Tales of the Barbarians traces the creation of new mythologies in the wake of Roman expansion westward to the Atlantic. Providing a fresh perspective on the topic by examining passages from ancient writers in a new light, Woolf explores how ancient geography, local histories and the stories of wandering heroes were woven together by Greek scholars and local experts to establish a place for Celts and Spaniards, Africans and Britons in the classical world. The author also investigates the impact of Roman imperialism on those intellectual endeavours, the attempts to reconcile science and myth, and why ancient stereotypes have survived for ages. Making use of comparisons with modern empires and the voyages of exploration, Woolf offers fascinating new insights into the creation of the first national traditions of Western Europe.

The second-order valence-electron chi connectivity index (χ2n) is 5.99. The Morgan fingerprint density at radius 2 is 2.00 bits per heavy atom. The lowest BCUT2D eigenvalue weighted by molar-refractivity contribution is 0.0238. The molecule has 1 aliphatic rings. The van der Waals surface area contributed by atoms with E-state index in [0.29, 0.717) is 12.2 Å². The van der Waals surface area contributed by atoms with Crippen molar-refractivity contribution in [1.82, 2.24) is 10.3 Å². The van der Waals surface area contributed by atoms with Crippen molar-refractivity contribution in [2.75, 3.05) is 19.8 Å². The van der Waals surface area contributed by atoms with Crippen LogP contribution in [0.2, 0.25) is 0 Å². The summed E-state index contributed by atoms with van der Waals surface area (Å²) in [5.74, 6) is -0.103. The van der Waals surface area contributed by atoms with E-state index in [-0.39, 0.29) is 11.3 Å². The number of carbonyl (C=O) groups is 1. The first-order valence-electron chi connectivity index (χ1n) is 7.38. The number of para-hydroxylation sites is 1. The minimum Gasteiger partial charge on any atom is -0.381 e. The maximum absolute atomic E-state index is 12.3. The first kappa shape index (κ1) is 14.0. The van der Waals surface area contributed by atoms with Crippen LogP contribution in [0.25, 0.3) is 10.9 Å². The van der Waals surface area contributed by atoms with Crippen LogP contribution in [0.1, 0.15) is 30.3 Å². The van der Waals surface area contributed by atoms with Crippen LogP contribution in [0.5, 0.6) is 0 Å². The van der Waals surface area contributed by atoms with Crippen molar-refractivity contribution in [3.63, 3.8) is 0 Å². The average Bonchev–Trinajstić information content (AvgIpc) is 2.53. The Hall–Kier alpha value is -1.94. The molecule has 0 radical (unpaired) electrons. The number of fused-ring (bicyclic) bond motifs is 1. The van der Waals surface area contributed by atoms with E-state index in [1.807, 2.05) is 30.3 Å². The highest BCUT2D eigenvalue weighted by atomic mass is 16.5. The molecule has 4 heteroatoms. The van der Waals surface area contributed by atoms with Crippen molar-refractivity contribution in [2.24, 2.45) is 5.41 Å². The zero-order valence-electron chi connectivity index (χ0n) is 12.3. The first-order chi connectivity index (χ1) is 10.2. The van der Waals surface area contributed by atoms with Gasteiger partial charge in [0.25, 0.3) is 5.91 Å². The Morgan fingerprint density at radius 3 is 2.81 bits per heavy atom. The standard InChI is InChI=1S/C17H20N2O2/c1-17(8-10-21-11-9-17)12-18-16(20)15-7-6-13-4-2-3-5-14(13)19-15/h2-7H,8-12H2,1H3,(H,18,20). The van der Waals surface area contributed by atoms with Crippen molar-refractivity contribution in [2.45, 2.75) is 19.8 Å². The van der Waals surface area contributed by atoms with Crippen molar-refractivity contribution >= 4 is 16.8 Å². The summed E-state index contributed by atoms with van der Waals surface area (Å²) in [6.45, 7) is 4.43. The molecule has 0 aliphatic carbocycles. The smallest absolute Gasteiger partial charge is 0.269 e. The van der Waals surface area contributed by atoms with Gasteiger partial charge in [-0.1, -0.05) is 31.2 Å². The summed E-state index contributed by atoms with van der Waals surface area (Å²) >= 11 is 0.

Greg Woolf is Professor of Ancient History at the University of St. Andrews. He is the author of Becoming Roman: The Origins of Provincial Civilization in Gaul (1998), as well as the co-editor of Literacy and Power in the Ancient World (1994), and Rome the Cosmopolis (2003). In addition, Professor Woolf is editor of the Journal of Roman Studies and has written numerous articles on Roman history.
Translations Used Introduction 1. Telling Tales on the Middle Ground 2. Explaining the Barbarians 3. Ethnography and Empire 4. Enduring Fictions? Notes References General Index Index of Main Passages Discussed